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Monday, September 01, 2008

Traffick

From From Thanksgiving to Christmas

Shortly after I moved into my apartment last year, the superintendent for the building was fired. As a parting farewell, he destroyed the locks on the outside front door. It seemed he had neglected to perform any kind of maintenance as the next superintendent found serious plumbing problems, and corners of the basement were apparently piled with rat droppings.

Next up was a very personable superintendent named Al. Al grew up around the corner from where I'm living. The East Village. More specifically, Alphabet City.

From Winter / Spring

This is an area where a large part of New York comes to dine and party at night. It's lively, and it feels like a neighbourhood as opposed to faceless blocks of apartments. Al told me stories of the history of the area. A couple decades ago few people would set foot here. Broken down apartments, drug addicts, and trafficking ruled the streets.

People would drive in from Jersey, put money in the one small window of an apartment block that wasn't boarded up, take the drugs that were handed back, and drive out. A network of tunnels connected the basements of apartments along Avenue B from 2nd St. all the way to 14th St. Useful for escaping when the police mounted an occasional raid.

From Spring / Summer

2nd St. and B is where I live now. The gym I go to is situated in a basement of a building on B. There are at least 5 bars and restaurants on the one short stretch of street between 2nd and 3rd. Every Friday and Saturday there are crowds of people dressed up outside these places.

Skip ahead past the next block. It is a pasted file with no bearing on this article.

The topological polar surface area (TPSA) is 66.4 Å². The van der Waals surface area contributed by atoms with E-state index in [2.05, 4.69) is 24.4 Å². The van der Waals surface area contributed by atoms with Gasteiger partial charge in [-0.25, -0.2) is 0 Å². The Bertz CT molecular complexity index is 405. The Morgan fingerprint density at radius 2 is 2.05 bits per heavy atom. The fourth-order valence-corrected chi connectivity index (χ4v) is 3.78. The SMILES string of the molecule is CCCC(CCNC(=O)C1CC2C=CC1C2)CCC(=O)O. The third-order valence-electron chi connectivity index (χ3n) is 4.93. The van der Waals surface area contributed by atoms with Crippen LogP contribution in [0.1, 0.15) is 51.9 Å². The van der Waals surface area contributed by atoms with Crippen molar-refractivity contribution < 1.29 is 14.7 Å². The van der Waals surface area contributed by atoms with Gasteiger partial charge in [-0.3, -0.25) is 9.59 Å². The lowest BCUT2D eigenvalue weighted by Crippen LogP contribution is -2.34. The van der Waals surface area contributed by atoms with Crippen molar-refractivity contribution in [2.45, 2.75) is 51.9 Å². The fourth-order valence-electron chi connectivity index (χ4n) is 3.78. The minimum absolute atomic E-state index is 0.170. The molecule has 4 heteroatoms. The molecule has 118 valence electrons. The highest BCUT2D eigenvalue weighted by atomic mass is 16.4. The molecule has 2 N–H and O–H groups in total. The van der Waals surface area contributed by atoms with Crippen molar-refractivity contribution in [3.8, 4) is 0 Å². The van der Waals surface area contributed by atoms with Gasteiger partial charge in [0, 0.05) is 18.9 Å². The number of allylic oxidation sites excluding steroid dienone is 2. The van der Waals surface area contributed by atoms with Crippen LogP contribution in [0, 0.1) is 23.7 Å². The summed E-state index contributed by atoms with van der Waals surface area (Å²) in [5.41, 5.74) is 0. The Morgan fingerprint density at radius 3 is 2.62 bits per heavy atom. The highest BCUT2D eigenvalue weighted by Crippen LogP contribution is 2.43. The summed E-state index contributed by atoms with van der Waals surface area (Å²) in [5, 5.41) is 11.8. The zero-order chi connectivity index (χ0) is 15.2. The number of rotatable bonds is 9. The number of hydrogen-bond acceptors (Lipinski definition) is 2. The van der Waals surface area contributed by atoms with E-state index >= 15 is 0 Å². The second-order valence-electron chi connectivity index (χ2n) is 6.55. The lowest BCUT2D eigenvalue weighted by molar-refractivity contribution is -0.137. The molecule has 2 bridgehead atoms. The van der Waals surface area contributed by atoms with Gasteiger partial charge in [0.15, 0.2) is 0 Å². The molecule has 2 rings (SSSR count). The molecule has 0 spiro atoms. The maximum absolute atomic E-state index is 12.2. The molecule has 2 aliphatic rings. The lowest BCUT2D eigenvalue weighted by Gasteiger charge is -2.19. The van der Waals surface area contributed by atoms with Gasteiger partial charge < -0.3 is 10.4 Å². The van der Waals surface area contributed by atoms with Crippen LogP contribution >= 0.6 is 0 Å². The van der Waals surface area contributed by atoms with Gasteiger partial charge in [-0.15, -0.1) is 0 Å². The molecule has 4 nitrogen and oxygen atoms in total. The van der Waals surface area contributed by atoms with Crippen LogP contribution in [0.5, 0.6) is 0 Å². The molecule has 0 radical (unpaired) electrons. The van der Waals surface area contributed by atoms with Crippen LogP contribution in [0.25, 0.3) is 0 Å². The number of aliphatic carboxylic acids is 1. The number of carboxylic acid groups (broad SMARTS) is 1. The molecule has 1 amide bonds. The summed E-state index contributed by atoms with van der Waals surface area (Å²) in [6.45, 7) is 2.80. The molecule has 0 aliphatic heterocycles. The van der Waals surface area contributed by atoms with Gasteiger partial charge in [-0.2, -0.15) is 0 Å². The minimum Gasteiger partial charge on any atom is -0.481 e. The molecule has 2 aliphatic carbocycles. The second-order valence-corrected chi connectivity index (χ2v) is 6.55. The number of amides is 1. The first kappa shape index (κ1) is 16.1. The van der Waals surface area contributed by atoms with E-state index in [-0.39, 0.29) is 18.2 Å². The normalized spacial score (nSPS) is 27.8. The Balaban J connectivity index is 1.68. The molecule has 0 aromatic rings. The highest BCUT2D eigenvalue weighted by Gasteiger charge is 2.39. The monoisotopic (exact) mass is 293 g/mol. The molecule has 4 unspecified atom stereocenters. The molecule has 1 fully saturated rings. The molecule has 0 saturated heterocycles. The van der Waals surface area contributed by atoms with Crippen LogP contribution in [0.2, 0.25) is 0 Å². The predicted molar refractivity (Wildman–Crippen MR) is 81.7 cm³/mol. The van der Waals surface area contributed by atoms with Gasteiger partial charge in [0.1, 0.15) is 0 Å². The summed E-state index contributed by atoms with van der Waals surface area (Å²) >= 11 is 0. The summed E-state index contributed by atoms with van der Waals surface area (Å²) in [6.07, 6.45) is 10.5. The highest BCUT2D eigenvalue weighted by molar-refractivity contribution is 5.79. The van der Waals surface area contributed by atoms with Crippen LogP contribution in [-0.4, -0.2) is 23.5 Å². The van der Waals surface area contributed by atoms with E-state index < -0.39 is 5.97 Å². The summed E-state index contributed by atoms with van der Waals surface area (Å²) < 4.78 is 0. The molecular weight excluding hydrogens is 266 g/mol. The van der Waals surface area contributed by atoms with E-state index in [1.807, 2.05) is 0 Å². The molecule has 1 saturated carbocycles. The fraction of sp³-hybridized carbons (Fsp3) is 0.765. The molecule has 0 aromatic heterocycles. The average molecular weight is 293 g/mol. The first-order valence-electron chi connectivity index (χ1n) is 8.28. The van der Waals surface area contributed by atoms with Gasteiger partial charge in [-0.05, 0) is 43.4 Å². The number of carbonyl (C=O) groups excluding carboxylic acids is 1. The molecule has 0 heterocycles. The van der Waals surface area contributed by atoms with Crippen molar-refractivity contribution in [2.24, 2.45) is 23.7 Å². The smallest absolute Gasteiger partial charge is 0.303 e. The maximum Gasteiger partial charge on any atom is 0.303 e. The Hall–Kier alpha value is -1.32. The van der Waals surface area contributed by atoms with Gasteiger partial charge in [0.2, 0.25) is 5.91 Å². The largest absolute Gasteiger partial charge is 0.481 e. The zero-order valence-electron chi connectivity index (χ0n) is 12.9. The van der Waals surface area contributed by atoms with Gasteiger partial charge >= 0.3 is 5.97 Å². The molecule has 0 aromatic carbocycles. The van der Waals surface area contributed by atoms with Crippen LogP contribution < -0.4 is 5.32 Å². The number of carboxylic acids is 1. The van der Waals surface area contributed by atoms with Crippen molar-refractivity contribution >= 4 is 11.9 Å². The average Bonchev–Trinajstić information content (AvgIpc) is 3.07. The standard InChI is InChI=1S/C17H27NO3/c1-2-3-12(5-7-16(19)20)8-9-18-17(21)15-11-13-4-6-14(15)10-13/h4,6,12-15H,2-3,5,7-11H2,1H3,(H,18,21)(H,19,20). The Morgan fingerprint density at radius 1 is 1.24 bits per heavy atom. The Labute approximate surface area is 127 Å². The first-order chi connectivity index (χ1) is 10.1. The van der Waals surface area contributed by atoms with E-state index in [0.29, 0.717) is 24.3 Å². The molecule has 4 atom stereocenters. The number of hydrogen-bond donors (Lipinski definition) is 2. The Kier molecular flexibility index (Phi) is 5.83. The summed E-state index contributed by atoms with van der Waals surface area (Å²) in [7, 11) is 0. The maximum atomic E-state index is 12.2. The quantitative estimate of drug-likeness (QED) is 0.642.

From Spring / Summer

I moved without the faintest idea of the history of this area of New York. It's strange to think how it's changed. Not all traces of the past have been erased, of course. The East Village still has a grungy feel about it. Uneven pavements, pothole-strewn streets, lots of brick and concrete. A few weeks ago I sat in Tompkins Square park, the site of rioting and police brutality when police tried to evict homeless 20 years ago. As I ate my falafel, I saw a fight break out between a group of drug addicts. Nearby on the grass people lay tanning and young families with babies picnicked. A strange mix.

I've yet to delve into the history of New York. Maybe because the size of the city makes it a daunting task. It's a shame I don't know more people like Al to make it personal. Now I don't even have Al to hear anecdotes from - he quit after a short time, and the building management has managed to get through two more superintendents since then.

2 comments:

Lilia said...

Wonderful photos and narrative as always. Thanks for the post, Nigel. It was great hanging with you in Switzerland!

Anonymous said...

How wonderful to read your colourful reporting again :) Many thanks,

M